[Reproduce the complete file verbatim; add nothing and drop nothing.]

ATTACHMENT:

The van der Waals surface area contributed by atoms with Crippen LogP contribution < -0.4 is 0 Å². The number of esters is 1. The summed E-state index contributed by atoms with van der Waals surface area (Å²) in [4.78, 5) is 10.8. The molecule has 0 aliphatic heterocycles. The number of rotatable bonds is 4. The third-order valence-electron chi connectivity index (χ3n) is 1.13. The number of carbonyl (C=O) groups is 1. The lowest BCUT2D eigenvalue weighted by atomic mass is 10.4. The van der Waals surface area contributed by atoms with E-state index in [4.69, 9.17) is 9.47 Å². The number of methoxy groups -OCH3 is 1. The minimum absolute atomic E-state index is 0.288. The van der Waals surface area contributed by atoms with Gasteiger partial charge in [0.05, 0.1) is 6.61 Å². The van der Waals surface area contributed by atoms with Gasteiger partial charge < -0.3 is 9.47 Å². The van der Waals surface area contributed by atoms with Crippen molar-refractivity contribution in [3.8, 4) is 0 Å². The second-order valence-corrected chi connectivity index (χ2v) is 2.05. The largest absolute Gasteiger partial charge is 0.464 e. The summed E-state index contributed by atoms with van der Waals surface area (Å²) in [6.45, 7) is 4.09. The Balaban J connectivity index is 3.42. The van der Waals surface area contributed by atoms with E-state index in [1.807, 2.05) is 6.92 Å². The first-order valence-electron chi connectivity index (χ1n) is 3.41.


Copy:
The van der Waals surface area contributed by atoms with Crippen LogP contribution < -0.4 is 0 Å². The number of esters is 1. The summed E-state index contributed by atoms with van der Waals surface area (Å²) in [4.78, 5) is 10.8. The molecule has 0 aliphatic heterocycles. The number of rotatable bonds is 4. The third-order valence-electron chi connectivity index (χ3n) is 1.13. The number of carbonyl (C=O) groups is 1. The lowest BCUT2D eigenvalue weighted by atomic mass is 10.4. The van der Waals surface area contributed by atoms with E-state index in [4.69, 9.17) is 9.47 Å². The number of methoxy groups -OCH3 is 1. The minimum absolute atomic E-state index is 0.288. The van der Waals surface area contributed by atoms with Gasteiger partial charge in [0.05, 0.1) is 6.61 Å². The van der Waals surface area contributed by atoms with Gasteiger partial charge < -0.3 is 9.47 Å². The van der Waals surface area contributed by atoms with Crippen molar-refractivity contribution in [3.8, 4) is 0 Å². The second-order valence-corrected chi connectivity index (χ2v) is 2.05. The largest absolute Gasteiger partial charge is 0.464 e. The summed E-state index contributed by atoms with van der Waals surface area (Å²) in [6.45, 7) is 4.09. The Balaban J connectivity index is 3.42. The van der Waals surface area contributed by atoms with E-state index in [1.807, 2.05) is 6.92 Å². The first-order valence-electron chi connectivity index (χ1n) is 3.41.